Monolepis nuttalliana, Nuttall's Povertyweed
Scientific Name: Monolepis nuttalliana
Common Name: Nuttall's Povertyweed
Also Called: Monolepis, Nuttall Monolepis, Poverty Weed, Nuttall's Poverty Weed, Nuttall's Poverty-weed, Patata, Patota, Povertyweed, (Spanish: Patata)
Family: Chenopodiaceae, Goosefoot Family.
Synonyms: (Blitum nuttallianum)
Size: Up to 20 inches or so.
Growth Form: Forb/herb; plants slightly succulent; mostly glabrous, young plants powdery (farinose); stems prostrate to ascending.
Leaves: Green; leaves lanceolate, narrowly elliptic or linear; proximal leaves longest; distal leaves somewhat sessile; fleshy, lanceolate.
Flower Color: Inconspicuous, greenish; 5 to 15 flower clusters in leaf axils.
Flowering Season: January to April; April to August or September in California.
Elevation: 3,000 feet or lower; much higher (9,000') elevations in California.
Habitat Preferences: Moist alkaline clay soils in disturbed areas; often in partial shade.
Recorded Range: Monolepis nuttalliana is found throughout most of North America.
North America & US County Distribution Map for Monolepis nuttalliana.
U.S. Weed Information: In North America Monolepis nuttalliana can be weedy or invasive according to the following authoritative sources: Weeds of Nebraska and the Great Plains. Plants included here may become weedy or invasive.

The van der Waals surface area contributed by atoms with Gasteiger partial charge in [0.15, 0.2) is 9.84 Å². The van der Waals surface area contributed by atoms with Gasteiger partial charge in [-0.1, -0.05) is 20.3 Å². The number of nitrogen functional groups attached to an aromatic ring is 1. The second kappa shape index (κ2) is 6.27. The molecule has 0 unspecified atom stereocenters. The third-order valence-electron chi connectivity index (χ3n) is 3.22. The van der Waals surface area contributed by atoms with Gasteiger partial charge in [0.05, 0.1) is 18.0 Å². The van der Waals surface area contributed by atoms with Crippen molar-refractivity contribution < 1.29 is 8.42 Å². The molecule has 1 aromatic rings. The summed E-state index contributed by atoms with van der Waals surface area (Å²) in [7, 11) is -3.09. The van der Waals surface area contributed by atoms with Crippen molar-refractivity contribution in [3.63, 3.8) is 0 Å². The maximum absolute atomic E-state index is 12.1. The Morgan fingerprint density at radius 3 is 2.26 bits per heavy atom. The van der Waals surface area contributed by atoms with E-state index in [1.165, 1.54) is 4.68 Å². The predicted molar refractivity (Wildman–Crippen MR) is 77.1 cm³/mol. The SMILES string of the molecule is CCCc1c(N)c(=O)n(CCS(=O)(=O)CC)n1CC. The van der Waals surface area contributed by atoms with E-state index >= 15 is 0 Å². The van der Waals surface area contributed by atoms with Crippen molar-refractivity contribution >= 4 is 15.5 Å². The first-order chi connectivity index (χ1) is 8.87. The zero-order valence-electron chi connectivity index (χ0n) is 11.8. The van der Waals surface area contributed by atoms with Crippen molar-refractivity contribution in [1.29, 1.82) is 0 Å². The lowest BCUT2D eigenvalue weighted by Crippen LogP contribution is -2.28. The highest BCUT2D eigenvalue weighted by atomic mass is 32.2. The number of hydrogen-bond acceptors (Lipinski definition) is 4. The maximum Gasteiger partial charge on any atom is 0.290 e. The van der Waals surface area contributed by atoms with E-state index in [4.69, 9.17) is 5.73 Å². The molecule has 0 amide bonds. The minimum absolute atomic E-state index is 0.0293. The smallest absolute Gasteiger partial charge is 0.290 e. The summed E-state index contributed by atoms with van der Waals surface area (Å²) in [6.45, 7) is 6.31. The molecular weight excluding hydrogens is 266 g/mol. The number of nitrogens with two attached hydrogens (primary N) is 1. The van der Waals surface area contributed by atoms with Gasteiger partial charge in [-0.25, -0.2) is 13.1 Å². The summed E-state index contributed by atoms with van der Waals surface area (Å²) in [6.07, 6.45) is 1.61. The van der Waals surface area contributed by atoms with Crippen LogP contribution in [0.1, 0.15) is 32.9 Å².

Invasive/Noxious Weed Information: No information available.
Wetland Indicator: In North America Monolepis nuttalliana has the following wetland designations: Alaska, FAC; Arid West, FAC; Atlantic and Gulf Coastal Plain, FACU; Eastern Mountains and Piedmont, UPL; Great Plains, FAC; Midwest, UPL; Northcentral & Northeast, UPL; Western Mountains, Valleys, and Coast, FAC.
FAC = Facultative, occur in wetlands and non-wetlands
FACU = Facultative Upland, usually occur in non-wetlands, but may occur in wetlands
UPL = Obligate Upland, almost never occur in wetlands.
Threatened/Endangered Information: No information available.
In the Southwestern United States: Arizona has 1 species of genus, California has 3 species, Nevada has 3 species, New Mexico has 1 species, Texas has 1 species, Utah has 2 species. All data is approximate and subject to taxonomic changes.
Comments: Although a native species across North America, Nuttall's Povertyweed is listed as a weedy or invasive in some locations.
Nuttall's Povertyweed is used for food and other purposes by southwestern United States indigenous peoples.
See complete listing of ethno-botanical uses at Native American Ethnobotany, University of Michigan, Dearborn.